Pasadena's Colorado Street Bridge, which turns 100 this December 13, bears more than a passing resemblance to an ancient Roman aqueduct. In a way, that makes sense. Both use the same engineering solution – colossal arches – to create an artificial topography and overcome the natural contours of the land.
In Pasadena's case, those contours are the consequence of the Arroyo Seco, a seasonal watercourse that flows through a deep ravine from the base of the San Gabriel Mountains to its confluence with the Los Angeles River. Pasadena's historic core sits atop an elevated mesa that, to the west, drops suddenly into the arroyo. To get from Pasadena to Highland Park, Garvanza, and other westward settlements, travelers faced two obstacles: the stream of the Arroyo Seco itself, and its ravine.
The earliest bridge in the area – J.W. Scoville's wooden trestle span, built in the late 1880s – overcame only the first obstacle. Travelers still had to descend into the ravine, cross the bridge, and then climb the opposite bank – a true hardship for horse-drawn vehicles, but an almost insurmountable one for the early automobiles that began using the bridge around the turn of the 20th century. So when Pasadena resolved to build a new bridge that would extend Colorado Street over the Arroyo Seco, it commissioned a structure that would cross the ravine at street level.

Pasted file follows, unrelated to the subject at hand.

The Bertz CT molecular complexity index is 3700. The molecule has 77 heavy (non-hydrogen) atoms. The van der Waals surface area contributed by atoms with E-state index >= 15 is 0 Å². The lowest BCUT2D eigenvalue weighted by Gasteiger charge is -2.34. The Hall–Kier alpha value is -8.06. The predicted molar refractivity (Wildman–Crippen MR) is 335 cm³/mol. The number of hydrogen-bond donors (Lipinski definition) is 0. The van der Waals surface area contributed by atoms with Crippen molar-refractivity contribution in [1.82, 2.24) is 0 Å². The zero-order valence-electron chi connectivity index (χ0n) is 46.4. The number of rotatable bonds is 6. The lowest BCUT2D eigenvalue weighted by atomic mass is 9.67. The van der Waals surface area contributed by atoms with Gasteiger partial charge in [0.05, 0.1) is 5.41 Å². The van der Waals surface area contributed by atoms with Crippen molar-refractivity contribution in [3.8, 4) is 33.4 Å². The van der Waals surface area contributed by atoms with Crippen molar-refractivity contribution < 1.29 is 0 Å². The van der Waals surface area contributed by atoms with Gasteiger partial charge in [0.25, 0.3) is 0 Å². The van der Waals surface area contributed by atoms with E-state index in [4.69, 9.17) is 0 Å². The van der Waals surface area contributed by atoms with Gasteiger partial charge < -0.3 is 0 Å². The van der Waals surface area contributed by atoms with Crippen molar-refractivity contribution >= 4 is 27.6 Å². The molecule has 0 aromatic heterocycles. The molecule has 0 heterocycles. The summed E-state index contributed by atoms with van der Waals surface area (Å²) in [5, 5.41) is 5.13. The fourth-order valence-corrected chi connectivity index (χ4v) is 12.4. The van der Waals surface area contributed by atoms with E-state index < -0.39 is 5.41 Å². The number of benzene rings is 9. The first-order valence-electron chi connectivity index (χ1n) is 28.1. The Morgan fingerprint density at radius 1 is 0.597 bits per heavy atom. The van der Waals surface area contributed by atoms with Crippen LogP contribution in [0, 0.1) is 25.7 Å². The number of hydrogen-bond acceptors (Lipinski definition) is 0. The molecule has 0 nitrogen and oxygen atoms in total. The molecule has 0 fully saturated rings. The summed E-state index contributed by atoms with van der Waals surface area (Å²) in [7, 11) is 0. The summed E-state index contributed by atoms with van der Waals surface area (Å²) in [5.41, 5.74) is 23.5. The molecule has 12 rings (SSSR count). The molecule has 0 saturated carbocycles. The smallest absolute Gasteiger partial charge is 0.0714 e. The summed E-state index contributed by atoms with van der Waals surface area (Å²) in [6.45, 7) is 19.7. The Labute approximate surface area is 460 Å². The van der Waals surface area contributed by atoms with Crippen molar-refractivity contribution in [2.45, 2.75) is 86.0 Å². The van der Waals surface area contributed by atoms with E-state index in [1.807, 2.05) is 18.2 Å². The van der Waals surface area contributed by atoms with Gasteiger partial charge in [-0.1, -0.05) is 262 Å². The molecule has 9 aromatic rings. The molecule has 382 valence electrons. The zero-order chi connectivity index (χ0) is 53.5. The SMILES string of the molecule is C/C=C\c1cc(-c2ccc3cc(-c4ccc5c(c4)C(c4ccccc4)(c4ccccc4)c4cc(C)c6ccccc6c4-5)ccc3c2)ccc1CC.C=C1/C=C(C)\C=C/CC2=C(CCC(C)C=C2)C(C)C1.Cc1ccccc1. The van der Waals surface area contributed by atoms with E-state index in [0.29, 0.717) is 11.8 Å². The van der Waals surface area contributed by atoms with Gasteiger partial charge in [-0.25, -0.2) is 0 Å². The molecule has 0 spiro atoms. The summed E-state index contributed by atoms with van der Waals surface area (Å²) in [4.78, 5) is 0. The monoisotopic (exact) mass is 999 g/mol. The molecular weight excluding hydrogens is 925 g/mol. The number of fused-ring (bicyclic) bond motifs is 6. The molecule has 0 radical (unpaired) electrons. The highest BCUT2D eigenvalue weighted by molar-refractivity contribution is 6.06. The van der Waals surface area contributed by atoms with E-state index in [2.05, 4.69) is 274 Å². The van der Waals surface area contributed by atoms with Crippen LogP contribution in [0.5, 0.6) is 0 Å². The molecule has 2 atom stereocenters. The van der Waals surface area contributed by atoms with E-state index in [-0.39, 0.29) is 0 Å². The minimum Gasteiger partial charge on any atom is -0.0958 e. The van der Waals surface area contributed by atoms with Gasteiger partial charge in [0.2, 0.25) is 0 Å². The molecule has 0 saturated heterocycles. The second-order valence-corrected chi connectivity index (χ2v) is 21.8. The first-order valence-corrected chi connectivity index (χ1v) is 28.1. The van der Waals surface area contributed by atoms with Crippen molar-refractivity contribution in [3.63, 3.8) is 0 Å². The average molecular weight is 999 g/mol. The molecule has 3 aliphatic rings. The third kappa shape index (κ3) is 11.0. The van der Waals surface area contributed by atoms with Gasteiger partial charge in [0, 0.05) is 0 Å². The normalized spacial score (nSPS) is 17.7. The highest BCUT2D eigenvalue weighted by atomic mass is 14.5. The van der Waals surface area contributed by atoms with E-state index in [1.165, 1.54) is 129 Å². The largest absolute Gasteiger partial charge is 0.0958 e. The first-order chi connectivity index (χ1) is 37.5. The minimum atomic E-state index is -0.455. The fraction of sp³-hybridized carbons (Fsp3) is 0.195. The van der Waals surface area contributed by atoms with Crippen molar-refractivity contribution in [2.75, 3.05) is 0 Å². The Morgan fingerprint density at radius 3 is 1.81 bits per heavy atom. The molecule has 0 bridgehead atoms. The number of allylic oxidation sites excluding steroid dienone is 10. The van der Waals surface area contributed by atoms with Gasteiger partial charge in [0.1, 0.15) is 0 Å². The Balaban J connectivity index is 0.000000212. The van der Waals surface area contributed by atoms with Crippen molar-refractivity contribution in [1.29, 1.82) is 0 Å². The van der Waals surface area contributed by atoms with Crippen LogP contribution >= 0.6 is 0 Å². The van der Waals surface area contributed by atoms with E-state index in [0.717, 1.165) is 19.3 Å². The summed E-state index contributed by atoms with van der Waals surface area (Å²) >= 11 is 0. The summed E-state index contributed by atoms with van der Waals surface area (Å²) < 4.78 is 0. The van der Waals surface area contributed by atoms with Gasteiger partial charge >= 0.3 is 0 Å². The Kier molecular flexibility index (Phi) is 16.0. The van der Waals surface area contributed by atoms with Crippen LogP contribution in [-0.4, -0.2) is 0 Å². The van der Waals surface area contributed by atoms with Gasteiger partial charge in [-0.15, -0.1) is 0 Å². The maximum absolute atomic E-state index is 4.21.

Based on a design by engineer Joseph Alexander Low Waddell with modifications by builder John Drake Mercereau, the Colorado Street Bridge spans 1,467½ feet with the aid of 11 arches. At its tallest, the reinforced-concrete structure soars nearly 150 feet above the streambed.
Upon its completion it was hailed as the longest and tallest bridge in Southern California. But what makes the structure's scale even more impressive are two charming quirks: a 52-degree curve in the bridge's center, and a constant 2.65 percent grade – a result of the fact that the east bank is 30 feet higher than the west.
Construction began in July 1912 and lasted 18 months, employing 40 to 100 workers on any given day. Built with 11,000 cubic yards of concrete – made from gravel collected from the arroyo – and 600 tons of steel reinforcement, the bridge cost a total of $235,000.
In later years, the bridge carried the fabled Route 66 over the arroyo and transformed Colorado Street into Pasadena's main commercial corridor. To accommodate the increased auto traffic, the city widened Colorado by 28 feet between 1929 and 1930, slicing off the facades of old buildings. In 1958, it promoted Colorado Street to the status of boulevard.
But such change was still decades off when, on December 13, 1913, Pasadena residents climbed into their automobiles – specially decorated for the occasion – and paraded across the span, celebrating the creation of their city's most enduring visual landmark.